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Not a good year to let a property go to the weeds. A fire hydrant in the area known as “The Flats” is barely visible. Photo by Meg Upton

Properties cited for violating weed and debris ordinance during fire season

It doesn’t take much to start a fire in our present dry drought climate. The fire on Lee Road in East Quincy gave a perfect example of the importance of eradicating weeds and debris from town properties.

In the area of Greenville known as “The Flats,” five property owners have been served with letters from the Indian Valley Community Services District for allegedly violating Ordinance 6.02.050 — which sets out requirements for the removal of fire hazards such as weeds and debris from the premises.

The property owners have until Aug. 24 to comply with the ordinance. At the September IVCSD board meeting, directors will have a resolution to consider on weed abatement. For property owners that do not comply, tax liens against the properties could be next.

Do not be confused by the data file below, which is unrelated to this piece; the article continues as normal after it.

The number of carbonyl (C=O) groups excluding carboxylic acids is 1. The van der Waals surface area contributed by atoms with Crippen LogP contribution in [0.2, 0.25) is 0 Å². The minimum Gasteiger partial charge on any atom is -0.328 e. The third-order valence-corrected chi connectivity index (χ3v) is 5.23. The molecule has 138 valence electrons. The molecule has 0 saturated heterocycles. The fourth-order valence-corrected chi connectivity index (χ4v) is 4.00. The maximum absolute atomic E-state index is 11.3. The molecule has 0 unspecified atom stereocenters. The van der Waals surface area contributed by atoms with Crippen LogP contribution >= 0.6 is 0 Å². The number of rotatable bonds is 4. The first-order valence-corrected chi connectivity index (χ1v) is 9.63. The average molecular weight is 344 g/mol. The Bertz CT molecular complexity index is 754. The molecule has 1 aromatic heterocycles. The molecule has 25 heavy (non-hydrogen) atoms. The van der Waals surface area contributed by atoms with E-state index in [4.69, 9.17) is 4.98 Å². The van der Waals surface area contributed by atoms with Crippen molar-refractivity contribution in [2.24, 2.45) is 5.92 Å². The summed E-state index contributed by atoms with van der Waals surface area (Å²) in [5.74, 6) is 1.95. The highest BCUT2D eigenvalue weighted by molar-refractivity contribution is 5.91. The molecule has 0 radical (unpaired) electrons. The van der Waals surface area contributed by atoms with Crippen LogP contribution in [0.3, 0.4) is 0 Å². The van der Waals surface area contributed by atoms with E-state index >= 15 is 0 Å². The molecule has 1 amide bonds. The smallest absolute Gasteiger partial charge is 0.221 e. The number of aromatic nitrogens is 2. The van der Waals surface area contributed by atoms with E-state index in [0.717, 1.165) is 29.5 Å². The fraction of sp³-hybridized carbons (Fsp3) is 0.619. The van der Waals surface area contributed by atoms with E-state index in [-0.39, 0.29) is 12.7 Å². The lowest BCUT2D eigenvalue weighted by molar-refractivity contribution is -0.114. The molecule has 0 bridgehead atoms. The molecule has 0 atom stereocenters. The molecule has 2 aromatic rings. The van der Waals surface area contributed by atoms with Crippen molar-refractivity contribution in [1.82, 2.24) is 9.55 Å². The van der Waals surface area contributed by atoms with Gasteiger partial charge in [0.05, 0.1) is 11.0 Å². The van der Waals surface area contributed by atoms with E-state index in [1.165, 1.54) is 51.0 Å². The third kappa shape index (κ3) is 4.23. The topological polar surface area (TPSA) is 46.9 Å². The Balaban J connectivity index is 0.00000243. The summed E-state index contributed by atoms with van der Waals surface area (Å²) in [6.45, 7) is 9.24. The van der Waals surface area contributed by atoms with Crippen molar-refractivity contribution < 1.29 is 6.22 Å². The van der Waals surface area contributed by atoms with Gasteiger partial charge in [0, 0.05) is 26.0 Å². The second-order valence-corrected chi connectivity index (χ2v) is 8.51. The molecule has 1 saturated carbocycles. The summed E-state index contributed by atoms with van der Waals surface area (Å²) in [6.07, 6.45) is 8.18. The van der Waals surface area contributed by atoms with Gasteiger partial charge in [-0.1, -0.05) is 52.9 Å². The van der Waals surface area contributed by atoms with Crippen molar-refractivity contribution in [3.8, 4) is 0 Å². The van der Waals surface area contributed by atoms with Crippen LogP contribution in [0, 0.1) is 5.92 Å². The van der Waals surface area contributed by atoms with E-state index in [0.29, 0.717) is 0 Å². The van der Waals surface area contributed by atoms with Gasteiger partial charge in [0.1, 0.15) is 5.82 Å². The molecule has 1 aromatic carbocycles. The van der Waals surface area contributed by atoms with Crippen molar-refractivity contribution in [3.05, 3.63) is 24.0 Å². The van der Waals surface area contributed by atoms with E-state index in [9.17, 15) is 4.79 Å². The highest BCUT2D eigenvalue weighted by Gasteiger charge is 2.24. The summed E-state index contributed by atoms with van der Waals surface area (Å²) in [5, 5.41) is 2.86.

Some of the properties look abandoned and some are in foreclosure. Some properties are inhabited by senior citizens, who might not have the resources to remove the dried grasses and debris. All have at least knee high weeds and several have flammable debris in the yards.

There is also one property in Taylorsville that received a notice to remove weeds and debris.

Residents have been vocal on the need for removal. “We don’t want to go up in flames. A fire could sweep right through here in seconds,” said Dottie Preston about the problem. She indicated that in the past, the county had sent people out to cite property owners giving them 30 days to comply.

The protocol through the IVCSD means non-compliance could run through fire season, with concerned neighbors having to just hope that nothing bad will happen.

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